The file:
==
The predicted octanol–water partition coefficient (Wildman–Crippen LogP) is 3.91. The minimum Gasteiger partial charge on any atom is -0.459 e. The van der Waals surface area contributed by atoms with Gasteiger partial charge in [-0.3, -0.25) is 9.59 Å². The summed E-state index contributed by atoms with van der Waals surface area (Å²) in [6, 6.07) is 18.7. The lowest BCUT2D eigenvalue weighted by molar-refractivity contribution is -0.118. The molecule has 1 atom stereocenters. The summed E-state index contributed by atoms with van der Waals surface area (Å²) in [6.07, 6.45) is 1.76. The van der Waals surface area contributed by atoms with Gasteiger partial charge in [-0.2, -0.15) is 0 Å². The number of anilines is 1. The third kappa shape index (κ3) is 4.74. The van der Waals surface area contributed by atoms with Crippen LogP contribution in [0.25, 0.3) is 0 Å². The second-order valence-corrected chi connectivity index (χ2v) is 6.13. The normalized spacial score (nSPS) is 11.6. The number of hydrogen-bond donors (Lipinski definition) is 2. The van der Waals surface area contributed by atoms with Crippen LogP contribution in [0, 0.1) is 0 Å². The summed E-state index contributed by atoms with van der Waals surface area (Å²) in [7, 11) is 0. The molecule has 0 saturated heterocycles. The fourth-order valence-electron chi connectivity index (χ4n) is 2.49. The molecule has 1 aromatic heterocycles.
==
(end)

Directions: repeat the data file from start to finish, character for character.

The predicted octanol–water partition coefficient (Wildman–Crippen LogP) is 3.91. The minimum Gasteiger partial charge on any atom is -0.459 e. The van der Waals surface area contributed by atoms with Gasteiger partial charge in [-0.3, -0.25) is 9.59 Å². The summed E-state index contributed by atoms with van der Waals surface area (Å²) in [6, 6.07) is 18.7. The lowest BCUT2D eigenvalue weighted by molar-refractivity contribution is -0.118. The molecule has 1 atom stereocenters. The summed E-state index contributed by atoms with van der Waals surface area (Å²) in [6.07, 6.45) is 1.76. The van der Waals surface area contributed by atoms with Gasteiger partial charge in [-0.2, -0.15) is 0 Å². The number of anilines is 1. The third kappa shape index (κ3) is 4.74. The van der Waals surface area contributed by atoms with Crippen LogP contribution in [0.25, 0.3) is 0 Å². The second-order valence-corrected chi connectivity index (χ2v) is 6.13. The normalized spacial score (nSPS) is 11.6. The number of hydrogen-bond donors (Lipinski definition) is 2. The van der Waals surface area contributed by atoms with Crippen LogP contribution in [0, 0.1) is 0 Å². The summed E-state index contributed by atoms with van der Waals surface area (Å²) in [7, 11) is 0. The molecule has 0 saturated heterocycles. The fourth-order valence-electron chi connectivity index (χ4n) is 2.49. The molecule has 1 aromatic heterocycles.